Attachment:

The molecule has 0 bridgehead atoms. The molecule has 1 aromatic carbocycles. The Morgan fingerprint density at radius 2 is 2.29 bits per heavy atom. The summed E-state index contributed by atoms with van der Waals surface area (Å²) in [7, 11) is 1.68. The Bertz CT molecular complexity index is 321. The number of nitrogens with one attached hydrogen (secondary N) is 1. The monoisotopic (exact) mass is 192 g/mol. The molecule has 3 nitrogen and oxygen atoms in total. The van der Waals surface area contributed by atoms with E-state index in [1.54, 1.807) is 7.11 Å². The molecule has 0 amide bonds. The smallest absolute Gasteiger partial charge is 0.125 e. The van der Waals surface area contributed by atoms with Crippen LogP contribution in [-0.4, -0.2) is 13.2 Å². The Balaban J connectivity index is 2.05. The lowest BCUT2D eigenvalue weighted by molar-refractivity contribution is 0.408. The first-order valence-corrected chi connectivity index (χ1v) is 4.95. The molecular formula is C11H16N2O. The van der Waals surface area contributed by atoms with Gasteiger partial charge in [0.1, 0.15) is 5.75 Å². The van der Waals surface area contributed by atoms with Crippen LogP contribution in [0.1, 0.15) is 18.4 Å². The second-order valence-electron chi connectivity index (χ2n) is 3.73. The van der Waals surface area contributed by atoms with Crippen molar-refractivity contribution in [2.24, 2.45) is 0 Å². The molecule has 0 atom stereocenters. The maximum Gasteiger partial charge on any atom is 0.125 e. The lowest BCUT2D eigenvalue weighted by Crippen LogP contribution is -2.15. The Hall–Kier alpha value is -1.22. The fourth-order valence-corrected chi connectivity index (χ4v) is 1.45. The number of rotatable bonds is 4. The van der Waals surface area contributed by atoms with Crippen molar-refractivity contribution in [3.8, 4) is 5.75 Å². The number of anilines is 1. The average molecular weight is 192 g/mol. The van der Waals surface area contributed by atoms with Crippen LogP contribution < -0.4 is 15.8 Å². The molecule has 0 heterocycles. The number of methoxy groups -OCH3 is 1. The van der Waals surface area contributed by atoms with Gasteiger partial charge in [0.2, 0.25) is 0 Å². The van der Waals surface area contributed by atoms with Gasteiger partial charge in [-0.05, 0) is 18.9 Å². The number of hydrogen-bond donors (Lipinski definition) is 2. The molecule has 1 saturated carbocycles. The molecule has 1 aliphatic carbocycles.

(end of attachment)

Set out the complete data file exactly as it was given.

The molecule has 0 bridgehead atoms. The molecule has 1 aromatic carbocycles. The Morgan fingerprint density at radius 2 is 2.29 bits per heavy atom. The summed E-state index contributed by atoms with van der Waals surface area (Å²) in [7, 11) is 1.68. The Bertz CT molecular complexity index is 321. The number of nitrogens with one attached hydrogen (secondary N) is 1. The monoisotopic (exact) mass is 192 g/mol. The molecule has 3 nitrogen and oxygen atoms in total. The van der Waals surface area contributed by atoms with E-state index in [1.54, 1.807) is 7.11 Å². The molecule has 0 amide bonds. The smallest absolute Gasteiger partial charge is 0.125 e. The van der Waals surface area contributed by atoms with Crippen LogP contribution in [-0.4, -0.2) is 13.2 Å². The Balaban J connectivity index is 2.05. The lowest BCUT2D eigenvalue weighted by molar-refractivity contribution is 0.408. The first-order valence-corrected chi connectivity index (χ1v) is 4.95. The molecular formula is C11H16N2O. The van der Waals surface area contributed by atoms with Gasteiger partial charge in [0.1, 0.15) is 5.75 Å². The van der Waals surface area contributed by atoms with Crippen LogP contribution in [0.1, 0.15) is 18.4 Å². The second-order valence-electron chi connectivity index (χ2n) is 3.73. The van der Waals surface area contributed by atoms with Crippen molar-refractivity contribution in [2.24, 2.45) is 0 Å². The molecule has 0 atom stereocenters. The maximum Gasteiger partial charge on any atom is 0.125 e. The lowest BCUT2D eigenvalue weighted by Crippen LogP contribution is -2.15. The Hall–Kier alpha value is -1.22. The fourth-order valence-corrected chi connectivity index (χ4v) is 1.45. The number of rotatable bonds is 4. The van der Waals surface area contributed by atoms with Crippen molar-refractivity contribution in [3.8, 4) is 5.75 Å². The number of anilines is 1. The average molecular weight is 192 g/mol. The van der Waals surface area contributed by atoms with Crippen LogP contribution < -0.4 is 15.8 Å². The molecule has 0 heterocycles. The number of methoxy groups -OCH3 is 1. The van der Waals surface area contributed by atoms with Gasteiger partial charge in [0.2, 0.25) is 0 Å². The van der Waals surface area contributed by atoms with Gasteiger partial charge in [-0.05, 0) is 18.9 Å². The number of hydrogen-bond donors (Lipinski definition) is 2. The molecule has 1 saturated carbocycles. The molecule has 1 aliphatic carbocycles.